cryptocurrency (ii)

Yesterday I observeded that a significant issue for any investor in cryptocurrencies is their relative illiquidity.

Well, CBOE (Chicago Board Options Exchange), the world’s largest options exchange, is about to address this shortcoming.  It recently announced that it intends to offer derivative trading in bitcoin before yearend.

 

Several points:

–just by offering a derivative, CBOE will give legitimacy to bitcoin with traditional investors that it didn’t have before, even though CBOE likely has its eye mostly on trading commissions

–it wouldn’t be a surprise to find that the true price setting will occur in the options market rather than in that for the underlying bitcoin

–one of the first arbitrages that will likely occur is between options and the bitcoin etf, GBTC.  The result will presumably be for the still-substantial premium of GBTC to its net asset value to erode

–presumably some form of ether will be the next cryptocurrency derivative on offer.

cryptocurrencies

This is not a subject I know much about, although I’ve gotten a lot of excellent information over the past half year from one of my my sons and from my son-in law.  So I only have three comments:

–the past few months have shown all the characteristics of a speculative mania in the cryptocurrency world.  The rash of recent ICOs (Initial Coin Offerings), done in incredible speed with scanty documentation and in which buyers seem to receive nothing useful for their money, remind me a lot of the final days of the internet mania of late 1999-early 2000

–the secondary market, that is, trading by parties other than the the original creator of the tokens, is very illiquid and woefully inadequate.  I think this is the main reason the bitcoin etf, GBTC, trades at a huge premium to NAV

…but

–some form of cryptocurrency (at this point, the chief contenders seem to be bitcoin and ethereum) may end up being the new gold.  We can already see their flight capital attractiveness in the collapsing economy of Venezuela.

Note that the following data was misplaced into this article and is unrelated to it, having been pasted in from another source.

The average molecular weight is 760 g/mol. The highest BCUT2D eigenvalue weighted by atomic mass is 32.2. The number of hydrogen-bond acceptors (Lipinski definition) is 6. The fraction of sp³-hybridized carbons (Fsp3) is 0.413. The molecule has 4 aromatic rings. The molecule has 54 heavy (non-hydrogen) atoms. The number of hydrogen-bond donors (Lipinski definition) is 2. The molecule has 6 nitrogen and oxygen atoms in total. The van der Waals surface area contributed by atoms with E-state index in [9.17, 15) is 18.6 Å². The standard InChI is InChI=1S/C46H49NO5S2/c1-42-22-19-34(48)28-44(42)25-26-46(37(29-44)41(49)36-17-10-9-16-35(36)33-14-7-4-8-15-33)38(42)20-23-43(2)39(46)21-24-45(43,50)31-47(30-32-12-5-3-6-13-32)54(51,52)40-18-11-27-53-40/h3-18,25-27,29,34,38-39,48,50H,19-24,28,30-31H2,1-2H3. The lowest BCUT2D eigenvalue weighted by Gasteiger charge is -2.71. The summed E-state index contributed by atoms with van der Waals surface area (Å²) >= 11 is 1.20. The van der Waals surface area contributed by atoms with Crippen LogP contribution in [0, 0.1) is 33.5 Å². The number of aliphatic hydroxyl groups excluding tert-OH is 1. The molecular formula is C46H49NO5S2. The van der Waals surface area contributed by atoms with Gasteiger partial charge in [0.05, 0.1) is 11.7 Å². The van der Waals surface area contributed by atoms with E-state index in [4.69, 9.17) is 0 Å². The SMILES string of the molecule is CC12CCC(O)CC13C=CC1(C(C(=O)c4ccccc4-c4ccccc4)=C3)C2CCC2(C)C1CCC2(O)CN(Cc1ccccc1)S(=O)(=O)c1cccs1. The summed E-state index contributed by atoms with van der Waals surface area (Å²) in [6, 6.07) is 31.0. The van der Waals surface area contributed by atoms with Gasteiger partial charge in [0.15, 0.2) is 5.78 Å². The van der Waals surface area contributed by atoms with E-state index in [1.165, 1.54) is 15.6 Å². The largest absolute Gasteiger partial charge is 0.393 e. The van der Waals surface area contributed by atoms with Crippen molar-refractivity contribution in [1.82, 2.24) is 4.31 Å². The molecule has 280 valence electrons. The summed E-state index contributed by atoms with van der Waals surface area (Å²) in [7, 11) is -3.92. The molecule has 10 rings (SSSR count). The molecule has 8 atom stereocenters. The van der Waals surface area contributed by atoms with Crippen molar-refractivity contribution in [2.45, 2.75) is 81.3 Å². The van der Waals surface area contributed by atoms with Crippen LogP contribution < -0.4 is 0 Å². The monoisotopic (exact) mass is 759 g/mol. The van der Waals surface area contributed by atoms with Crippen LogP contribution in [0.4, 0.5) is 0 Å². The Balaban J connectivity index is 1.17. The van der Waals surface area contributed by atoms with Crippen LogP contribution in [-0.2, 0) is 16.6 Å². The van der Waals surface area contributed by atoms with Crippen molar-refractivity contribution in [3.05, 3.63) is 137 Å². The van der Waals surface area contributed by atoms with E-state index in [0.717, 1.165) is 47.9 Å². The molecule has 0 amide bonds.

There’s a wider point than just this, though.  Ultimately, national currencies depend for their viability on belief in the integrity and fiscal soundness of the governments that issue them, and the economic prospects of the economies that form their tax bases.

The big issue with governments, however, is their seemingly irresistible urge to wriggle out from under their sovereign debt by inflating away the real value of their borrowings.  Venezuela’s current inflation of 1000%+ means that if you lend Caracas the price of a car today, a year from now the bolivars you get back won’t cover much more than a Big Mac.

Yes, this is a crazy example, but the point remains, I think, that most governments (Germany–and maybe China–being the only exceptions that come to mind) are more than willing to “debase” their currencies, as gold bugs would put it.  Look at Japan.  What about the UK?  Even the US had a go at this in the 1970s.

 

To be clear, I’m not advocating buying bitcoin (I do own a miniscule amount through holding shares in the Ark Invest Web x.0 ETF (ARKW)).  I think it’s something to keep an eye on, however.  I can see that something like bitcoin could ultimately replace gold as an alternative investment.  After all, when you get down to it, gold is just a shiny kind of dirt.

I also think that even in stable economies investors are beginning to look for a way to hedge their dollar holdings, thinking that the post-WWII world order led by the US is nearing the end of its useful life.  No clear replacement is in sight.  And the three national currency contenders, the dollar, the euro and the renminbi, all have rapidly aging populations–meaning, if Japan is any indication, an imminent slowdown in economic growth power.